Expansionary austerity is a myth, at least in the short-term. That was the conclusion the IMF reached in a 2011 paper that examined 173 cases of fiscal retrenchment over the past 30 years. On average, cutting the deficit by 1 percent of GDP led to a 0.5 percentage point increase in unemployment -- with private spending falling in tandem with public spending. Austerity can work over the longer-term, as long as interest rates or the currency falls to offset the fall in government spending. But interest rates are already at zero, and Republicans aren't too keen about quantitative easing or that whole "dollar depreciation" thing. That leaves the Romney camp with one final reason why cutting government spending would lead to more spending overall: Ricardian equivalence. It's the idea that the private sector spends less when the public sector borrows more, because households know that eventually the government will have to raise taxes to pay for that borrowing. The empirical evidence on this is mixed -- after all, few households 1) know enough about the deficit to predict what will happen to their taxes, or 2) have enough disposable income or access to borrowing to smooth their lifetime spending. That's not to say that there isn't something to it, but that it's a flimsy hope for the catch-up growth we need.
I don't mean to pick on Glenn Hubbard. He has plenty of good ideas about how to get the economy moving again -- like mass refinancing for mortgages owned by Fannie and Freddie. But repackaging the Bush agenda, just updated with austerity, is not the path to prosperity.
The number of American teens who excel at advanced math has surged. Why?
On a sultry evening last July, a tall, soft-spoken 17-year-old named David Stoner and nearly 600 other math whizzes from all over the world sat huddled in small groups around wicker bistro tables, talking in low voices and obsessively refreshing the browsers on their laptops. The air in the cavernous lobby of the Lotus Hotel Pang Suan Kaew in Chiang Mai, Thailand, was humid, recalls Stoner, whose light South Carolina accent warms his carefully chosen words. The tension in the room made it seem especially heavy, like the atmosphere at a high-stakes poker tournament.
Stoner and five teammates were representing the United States in the 56th International Mathematical Olympiad. They figured they’d done pretty well over the two days of competition. God knows, they’d trained hard. Stoner, like his teammates, had endured a grueling regime for more than a year—practicing tricky problems over breakfast before school and taking on more problems late into the evening after he completed the homework for his college-level math classes. Sometimes, he sketched out proofs on the large dry-erase board his dad had installed in his bedroom. Most nights, he put himself to sleep reading books like New Problems in Euclidean Geometry and An Introduction to Diophantine Equations.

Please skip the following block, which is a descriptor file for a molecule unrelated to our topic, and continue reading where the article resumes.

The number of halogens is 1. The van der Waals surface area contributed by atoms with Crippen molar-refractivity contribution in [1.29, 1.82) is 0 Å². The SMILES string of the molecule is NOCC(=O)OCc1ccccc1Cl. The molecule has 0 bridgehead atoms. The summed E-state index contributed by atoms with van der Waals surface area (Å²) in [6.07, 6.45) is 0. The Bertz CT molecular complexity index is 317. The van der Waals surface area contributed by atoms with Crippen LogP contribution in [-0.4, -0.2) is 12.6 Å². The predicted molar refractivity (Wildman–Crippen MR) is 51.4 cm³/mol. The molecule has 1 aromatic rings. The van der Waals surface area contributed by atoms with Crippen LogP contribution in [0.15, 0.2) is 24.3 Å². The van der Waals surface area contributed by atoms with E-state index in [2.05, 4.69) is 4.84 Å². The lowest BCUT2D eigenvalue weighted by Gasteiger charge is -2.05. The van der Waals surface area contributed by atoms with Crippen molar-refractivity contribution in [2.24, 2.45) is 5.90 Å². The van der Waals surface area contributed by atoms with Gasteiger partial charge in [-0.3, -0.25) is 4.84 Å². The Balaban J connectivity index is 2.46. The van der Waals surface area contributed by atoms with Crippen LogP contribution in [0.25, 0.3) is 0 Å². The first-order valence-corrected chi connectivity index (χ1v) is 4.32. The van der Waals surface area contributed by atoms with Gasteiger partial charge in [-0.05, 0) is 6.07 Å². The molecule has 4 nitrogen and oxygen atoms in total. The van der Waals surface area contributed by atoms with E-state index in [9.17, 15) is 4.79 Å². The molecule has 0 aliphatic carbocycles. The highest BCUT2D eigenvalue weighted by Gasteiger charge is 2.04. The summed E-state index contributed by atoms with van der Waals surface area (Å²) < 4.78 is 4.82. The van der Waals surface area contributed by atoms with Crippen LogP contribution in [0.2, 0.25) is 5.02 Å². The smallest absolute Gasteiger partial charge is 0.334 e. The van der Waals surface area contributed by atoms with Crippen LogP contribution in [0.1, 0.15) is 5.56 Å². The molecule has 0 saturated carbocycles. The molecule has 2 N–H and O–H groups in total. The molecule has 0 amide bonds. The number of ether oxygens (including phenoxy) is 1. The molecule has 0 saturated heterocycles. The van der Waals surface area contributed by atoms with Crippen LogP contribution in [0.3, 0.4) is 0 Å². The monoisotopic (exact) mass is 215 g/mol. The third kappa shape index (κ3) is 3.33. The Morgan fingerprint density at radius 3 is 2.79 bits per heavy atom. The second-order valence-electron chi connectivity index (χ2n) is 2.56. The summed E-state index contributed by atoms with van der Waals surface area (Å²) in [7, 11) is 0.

This wasn’t terribly surprising. When Streep was asked, last year, in the course of promoting her extremely feminist film Suffragette, whether she is herself a feminist, the actor replied that, no, she isn’t. Instead: “I am a humanist,” she said. “I am for nice, easy balance.”
Women in their 20s are told they're too young to settle down. Then, seemingly overnight, they start hearing they're spinsters. What gives?
Women in their 20s are told they're too young to settle down. Then, seemingly overnight, they start hearing they're spinsters. What gives?
Heterosexual women today, in certain milieus, find themselves placed into one of two categories: too young to settle down, and too old to find a man. There is a window of opportunity to get married, but it is ephemeral almost to the point of non-existence. It falls at a different age according to region, or the idiosyncratic biases of one's circle, but hovers around 27. "Too young" refers not to teen marriage, but to any commitment entered into by a grown woman deemed still a child by those around her.
Here's how it works: A young woman hears from friends and family that she needs to focus on her career or education, not some guy. She is warned of certain dangers: unsolicited male attention; unintended pregnancy, as if intended pregnancy were also a thing; and the desire hardwired into all straight men to turn their girlfriends into 1950s housewives. To entertain the possibility of it being difficult to find a husband, to even utter the expression "find a husband," is to regress to another era. And this advice is incredibly appealing, a rejection of the quaint notion that female heterosexuality is the desire not for men, but for a white picket fence.
And why stopping it requires that governments get out of the way
As it stands, the international coalition is far from winning the information war against the Islamic State. Its air strikes may be squeezing the group in Iraq and Syria and killing many of its leaders, but that has not halted the self-proclaimed caliphate’s ideological momentum. Indeed, at the end of 2015, it was estimated that the number of foreigners travelling to join militant groups in Iraq and Syria—predominantly the Islamic State—had more than doubled in the course of just 18 months. What’s more, while these figures may be striking, sheer numbers are less important than intent when it comes to the organization’s actual threat to the world. As we have already seen, it takes a very small number of people to unleash great terror, whether in Iraq, Syria, or elsewhere.